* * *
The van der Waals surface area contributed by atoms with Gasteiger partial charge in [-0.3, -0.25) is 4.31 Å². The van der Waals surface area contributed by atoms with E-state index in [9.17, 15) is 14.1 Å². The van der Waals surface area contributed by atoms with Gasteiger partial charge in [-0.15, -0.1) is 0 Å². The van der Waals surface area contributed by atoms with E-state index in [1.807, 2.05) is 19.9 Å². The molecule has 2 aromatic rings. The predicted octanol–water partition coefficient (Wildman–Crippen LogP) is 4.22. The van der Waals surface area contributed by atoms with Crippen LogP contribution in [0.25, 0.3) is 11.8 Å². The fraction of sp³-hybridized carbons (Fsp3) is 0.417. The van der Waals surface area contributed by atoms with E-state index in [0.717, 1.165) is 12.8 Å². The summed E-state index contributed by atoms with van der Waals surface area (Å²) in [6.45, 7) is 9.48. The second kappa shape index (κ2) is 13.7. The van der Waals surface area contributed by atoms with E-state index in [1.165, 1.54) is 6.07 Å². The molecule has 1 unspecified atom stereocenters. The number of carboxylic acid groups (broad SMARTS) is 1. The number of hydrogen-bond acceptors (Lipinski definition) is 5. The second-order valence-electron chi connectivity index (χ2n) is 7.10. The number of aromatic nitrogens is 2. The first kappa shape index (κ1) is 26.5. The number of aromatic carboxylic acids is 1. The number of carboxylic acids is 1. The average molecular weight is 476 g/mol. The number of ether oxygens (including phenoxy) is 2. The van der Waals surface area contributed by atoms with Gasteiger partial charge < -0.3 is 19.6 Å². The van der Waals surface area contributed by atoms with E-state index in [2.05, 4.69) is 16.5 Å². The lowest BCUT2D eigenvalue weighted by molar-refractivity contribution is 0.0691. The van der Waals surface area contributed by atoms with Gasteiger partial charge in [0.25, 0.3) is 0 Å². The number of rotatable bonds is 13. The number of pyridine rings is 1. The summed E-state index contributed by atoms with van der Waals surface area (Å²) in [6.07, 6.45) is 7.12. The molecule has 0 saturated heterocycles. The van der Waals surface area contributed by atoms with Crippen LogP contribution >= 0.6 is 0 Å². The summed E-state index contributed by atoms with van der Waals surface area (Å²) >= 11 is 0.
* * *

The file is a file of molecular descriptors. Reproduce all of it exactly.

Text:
The van der Waals surface area contributed by atoms with Gasteiger partial charge in [-0.3, -0.25) is 4.31 Å². The van der Waals surface area contributed by atoms with E-state index in [9.17, 15) is 14.1 Å². The van der Waals surface area contributed by atoms with Gasteiger partial charge in [-0.15, -0.1) is 0 Å². The van der Waals surface area contributed by atoms with E-state index in [1.807, 2.05) is 19.9 Å². The molecule has 2 aromatic rings. The predicted octanol–water partition coefficient (Wildman–Crippen LogP) is 4.22. The van der Waals surface area contributed by atoms with Crippen LogP contribution in [0.25, 0.3) is 11.8 Å². The fraction of sp³-hybridized carbons (Fsp3) is 0.417. The van der Waals surface area contributed by atoms with E-state index in [0.717, 1.165) is 12.8 Å². The summed E-state index contributed by atoms with van der Waals surface area (Å²) in [6.45, 7) is 9.48. The second kappa shape index (κ2) is 13.7. The van der Waals surface area contributed by atoms with E-state index in [1.165, 1.54) is 6.07 Å². The molecule has 1 unspecified atom stereocenters. The number of carboxylic acid groups (broad SMARTS) is 1. The number of hydrogen-bond acceptors (Lipinski definition) is 5. The second-order valence-electron chi connectivity index (χ2n) is 7.10. The number of aromatic nitrogens is 2. The first kappa shape index (κ1) is 26.5. The number of aromatic carboxylic acids is 1. The number of carboxylic acids is 1. The average molecular weight is 476 g/mol. The number of ether oxygens (including phenoxy) is 2. The van der Waals surface area contributed by atoms with Gasteiger partial charge < -0.3 is 19.6 Å². The van der Waals surface area contributed by atoms with E-state index in [2.05, 4.69) is 16.5 Å². The lowest BCUT2D eigenvalue weighted by molar-refractivity contribution is 0.0691. The van der Waals surface area contributed by atoms with Gasteiger partial charge in [0.25, 0.3) is 0 Å². The number of rotatable bonds is 13. The number of pyridine rings is 1. The summed E-state index contributed by atoms with van der Waals surface area (Å²) in [6.07, 6.45) is 7.12. The molecule has 0 saturated heterocycles. The van der Waals surface area contributed by atoms with Crippen LogP contribution >= 0.6 is 0 Å². The summed E-state index contributed by atoms with van der Waals surface area (Å²) >= 11 is 0.